Prince Leopold, Count of Syracuse

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Prince Leopold
Count of Syracuse
Leopold, Count of Syracuse.jpg
Leopold, Count of Syracuse by Nadar
Spouse Maria of Savoy
Issue Princess Isabella
Full name
Italian: Leopoldo Beniamino Giuseppe
House House of Bourbon-Two Sicilies
Father Francis I of the Two Sicilies
Mother Maria Isabella of Spain
Born (1813-05-22)22 May 1813
Palermo
Died 4 December 1860(1860-12-04) (aged 47)
Pisa
Burial Basilica of Santa Chiara, Naples

Prince Leopoldo of the Two Sicilies[1] (22 May 1813, Palermo[1] – 4 December 1860, Pisa[1]) was a prince of the Two Sicilies and known as the , Count of Syracuse.

Life[edit]

Leopold was the fifth son of Francis I of the Two Sicilies and his second wife Maria Isabella of Spain.[1] In 1816, at the creation of the kingdom of the Two Sicilies, when he was three years old, he was given the title of Count of Syracuse.

At his father death in November 1830 Leopold's elder brother, Ferdinand II of the Two Sicilies, named his Lieutenant general in Sicily.[2] As governor in Palermo, he introduced important reforms.[3] Fearing his popularity and the desire of Sicily for independence, he was recalled from his position in early 1835.[4] In April the same year, he was sent to travel abroad.[4]

Ferdinand II considered a marriage between Leopold and Princess Marie of Orléans, but the negotiations with her father, Louis-Philippe of France, foundered over the French uprisings in 1834 and Louis-Philippe's refusal to grant Marie her part of the "donation-partage" of his lands (a condition Ferdinand had put in place for the marriage to occur). Leopold was an artist, a skillful sculptor and patron of the arts. He lacked great ambition, preferring to lead a life of pleasure.[5]

Leopold married Princess Maria of Savoy, second-eldest daughter of Prince Joseph Maria of Savoy, Count of Villafranca and his wife Pauline Benedictine de Quélen de Vauguyon, on 16 June 1837[1] in Naples. They were ill matched and their marriage was unhappy. He was an agnostic and liberal. She was a conservative religious fanatic, with nothing in common with him. They managed to have only one child, Isabella, who died less than a year after her birth in 1838.[1] From them on they lived separate lives. She retired to lived a religious life in almost seclusion at her palace of Chiaia.[5]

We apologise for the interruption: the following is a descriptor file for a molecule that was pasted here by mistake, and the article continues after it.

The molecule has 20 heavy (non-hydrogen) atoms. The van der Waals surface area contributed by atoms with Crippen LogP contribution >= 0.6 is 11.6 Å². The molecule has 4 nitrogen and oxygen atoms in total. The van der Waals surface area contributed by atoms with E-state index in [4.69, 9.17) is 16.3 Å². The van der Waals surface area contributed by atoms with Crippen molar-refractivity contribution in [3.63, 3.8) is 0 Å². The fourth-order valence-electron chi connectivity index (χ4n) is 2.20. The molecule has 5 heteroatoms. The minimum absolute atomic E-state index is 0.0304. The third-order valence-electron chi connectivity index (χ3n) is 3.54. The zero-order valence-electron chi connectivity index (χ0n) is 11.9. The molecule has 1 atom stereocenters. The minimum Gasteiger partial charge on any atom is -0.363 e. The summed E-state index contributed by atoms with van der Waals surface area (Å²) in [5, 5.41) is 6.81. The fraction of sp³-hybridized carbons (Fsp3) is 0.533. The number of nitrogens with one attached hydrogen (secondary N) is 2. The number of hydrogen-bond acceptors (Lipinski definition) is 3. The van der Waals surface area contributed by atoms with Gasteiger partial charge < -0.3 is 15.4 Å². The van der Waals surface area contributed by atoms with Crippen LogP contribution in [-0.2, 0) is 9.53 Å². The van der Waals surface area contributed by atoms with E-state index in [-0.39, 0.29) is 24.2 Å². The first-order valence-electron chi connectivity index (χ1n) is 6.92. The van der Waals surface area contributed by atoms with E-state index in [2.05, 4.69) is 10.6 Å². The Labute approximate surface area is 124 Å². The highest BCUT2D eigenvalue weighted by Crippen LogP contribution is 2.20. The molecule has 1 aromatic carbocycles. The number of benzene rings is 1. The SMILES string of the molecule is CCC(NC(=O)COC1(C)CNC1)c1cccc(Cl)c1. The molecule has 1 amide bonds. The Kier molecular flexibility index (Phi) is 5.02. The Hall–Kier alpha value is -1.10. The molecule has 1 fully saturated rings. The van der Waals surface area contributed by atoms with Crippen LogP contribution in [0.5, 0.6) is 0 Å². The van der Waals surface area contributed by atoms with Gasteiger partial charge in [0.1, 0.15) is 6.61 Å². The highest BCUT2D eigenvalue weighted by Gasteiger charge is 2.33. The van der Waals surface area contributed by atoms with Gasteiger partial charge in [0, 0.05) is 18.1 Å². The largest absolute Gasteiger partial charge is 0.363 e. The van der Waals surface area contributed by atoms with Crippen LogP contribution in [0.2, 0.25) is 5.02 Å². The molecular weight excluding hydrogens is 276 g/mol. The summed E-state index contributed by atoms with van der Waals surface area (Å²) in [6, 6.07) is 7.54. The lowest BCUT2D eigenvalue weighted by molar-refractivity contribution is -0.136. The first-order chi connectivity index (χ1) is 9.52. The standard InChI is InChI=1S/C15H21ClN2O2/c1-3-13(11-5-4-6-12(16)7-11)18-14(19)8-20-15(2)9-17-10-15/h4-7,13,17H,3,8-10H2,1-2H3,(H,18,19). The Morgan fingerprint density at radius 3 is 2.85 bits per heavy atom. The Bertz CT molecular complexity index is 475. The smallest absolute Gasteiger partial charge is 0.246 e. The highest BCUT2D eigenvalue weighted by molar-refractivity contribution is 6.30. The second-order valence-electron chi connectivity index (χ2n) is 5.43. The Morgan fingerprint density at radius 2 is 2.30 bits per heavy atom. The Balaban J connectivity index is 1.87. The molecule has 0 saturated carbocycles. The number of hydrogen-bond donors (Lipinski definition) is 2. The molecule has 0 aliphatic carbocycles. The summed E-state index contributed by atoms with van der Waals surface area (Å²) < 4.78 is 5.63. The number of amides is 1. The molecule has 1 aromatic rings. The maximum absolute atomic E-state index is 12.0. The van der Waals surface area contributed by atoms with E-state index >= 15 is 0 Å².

The Count of Syracuse live abroad between 1846 and 1850.[6] In spite of his opposed political tendencies he was Ferdinand II's favorite brother. When he suffered a stroke in 1854, the king was deeply distress.[6] The Count recovered. Like his brothers the counts of Aquila and Trapani, he was a womanizer, but he was not involved in scandals and his brother the King paid his debts regarding him as a lovable black sheep.[7] He was an hedonistic man describe as " large, powerful, with a handsome countenance"[7] Simple in his manners, he was widely popular.[7] He surrounded himself with a court of artist, writers and musicians, who followed him from his palace on the Chiaia to his villa at Sorrento.[7]

After the death of Ferdinand II in May 1859, the Count of Syracuse advocated a close alliance with Piedmont.[8] He had a low opinion of his nephew, Francis II, the new king. Their relationship was cold.[9][10] In April, 1860, Leopold urged his nephew Francis II to make liberal concessions.[11] After few months he went to Piedmont. He died shortly after in Pisa.

Titles, styles, honours and arms[edit]

Titles and styles[edit]

  • 22 May 1813 – 12 December 1816 His Royal Highness The Most Serene Prince Don Leopoldo
  • 12 December 1816 - 4 December 1860: His Royal HighnessThe Most Serene Prince Don Leopoldo, Count of Syracuse

Honours[edit]

Ancestry[edit]

Notes[edit]

  1. ^ a b c d e f Lundy, Darryl (23 May 2003). "Leopoldo di Borbone, Principe di Borbone delle Due Sicilie". thePeerage.com. Retrieved 2008-10-02. [unreliable source]
  2. ^ Acton, The Last Bourbons of Naples, p. 48
  3. ^ Acton, The Last Bourbons of Naples, p. 78
  4. ^ a b Acton, The Last Bourbons of Naples, p. 79
  5. ^ a b Acton, The Last Bourbons of Naples, p. 82
  6. ^ a b Acton, The Last Bourbons of Naples, p. 342
  7. ^ a b c d Acton, The Last Bourbons of Naples, p. 343
  8. ^ Acton, The Last Bourbons of Naples, p. 388
  9. ^ Acton, The Last Bourbons of Naples, p. 407
  10. ^ Acton, The Last Bourbons of Naples, p. 469
  11. ^ Acton, The Last Bourbons of Naples, p. 471

References[edit]

  • Acton, Harold. The Last Bourbons of Naples (1825-1861). St Martin's Press. London, 1961. ASIN: B0007DKBAO

External links[edit]